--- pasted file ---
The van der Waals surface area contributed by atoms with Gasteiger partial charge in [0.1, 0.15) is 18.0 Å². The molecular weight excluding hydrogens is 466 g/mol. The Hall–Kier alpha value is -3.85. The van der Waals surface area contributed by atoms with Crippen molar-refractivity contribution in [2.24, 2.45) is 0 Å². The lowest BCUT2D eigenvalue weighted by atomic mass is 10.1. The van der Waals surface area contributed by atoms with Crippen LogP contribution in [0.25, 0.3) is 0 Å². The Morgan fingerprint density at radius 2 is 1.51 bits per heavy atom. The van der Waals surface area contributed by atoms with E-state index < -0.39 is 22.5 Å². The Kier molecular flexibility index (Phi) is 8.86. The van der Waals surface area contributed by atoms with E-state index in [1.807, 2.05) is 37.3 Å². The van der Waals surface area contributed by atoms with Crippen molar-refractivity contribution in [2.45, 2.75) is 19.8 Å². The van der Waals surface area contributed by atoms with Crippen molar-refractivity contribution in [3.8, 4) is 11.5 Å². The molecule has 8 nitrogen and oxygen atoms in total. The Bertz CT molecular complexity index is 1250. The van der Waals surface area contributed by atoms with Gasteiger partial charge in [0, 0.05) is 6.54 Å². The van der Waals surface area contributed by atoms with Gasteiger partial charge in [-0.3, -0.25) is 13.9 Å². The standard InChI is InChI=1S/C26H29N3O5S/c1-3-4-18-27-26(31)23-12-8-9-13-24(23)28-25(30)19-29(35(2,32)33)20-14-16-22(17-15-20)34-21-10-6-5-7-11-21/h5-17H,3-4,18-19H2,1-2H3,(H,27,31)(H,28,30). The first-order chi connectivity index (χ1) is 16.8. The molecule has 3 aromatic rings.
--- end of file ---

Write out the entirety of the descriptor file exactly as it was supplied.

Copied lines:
The van der Waals surface area contributed by atoms with Gasteiger partial charge in [0.1, 0.15) is 18.0 Å². The molecular weight excluding hydrogens is 466 g/mol. The Hall–Kier alpha value is -3.85. The van der Waals surface area contributed by atoms with Crippen molar-refractivity contribution in [2.24, 2.45) is 0 Å². The lowest BCUT2D eigenvalue weighted by atomic mass is 10.1. The van der Waals surface area contributed by atoms with Crippen LogP contribution in [0.25, 0.3) is 0 Å². The Morgan fingerprint density at radius 2 is 1.51 bits per heavy atom. The van der Waals surface area contributed by atoms with E-state index < -0.39 is 22.5 Å². The Kier molecular flexibility index (Phi) is 8.86. The van der Waals surface area contributed by atoms with E-state index in [1.807, 2.05) is 37.3 Å². The van der Waals surface area contributed by atoms with Crippen molar-refractivity contribution in [2.45, 2.75) is 19.8 Å². The van der Waals surface area contributed by atoms with Crippen molar-refractivity contribution in [3.8, 4) is 11.5 Å². The molecule has 8 nitrogen and oxygen atoms in total. The Bertz CT molecular complexity index is 1250. The van der Waals surface area contributed by atoms with Gasteiger partial charge in [0, 0.05) is 6.54 Å². The van der Waals surface area contributed by atoms with Gasteiger partial charge in [-0.3, -0.25) is 13.9 Å². The standard InChI is InChI=1S/C26H29N3O5S/c1-3-4-18-27-26(31)23-12-8-9-13-24(23)28-25(30)19-29(35(2,32)33)20-14-16-22(17-15-20)34-21-10-6-5-7-11-21/h5-17H,3-4,18-19H2,1-2H3,(H,27,31)(H,28,30). The first-order chi connectivity index (χ1) is 16.8. The molecule has 3 aromatic rings.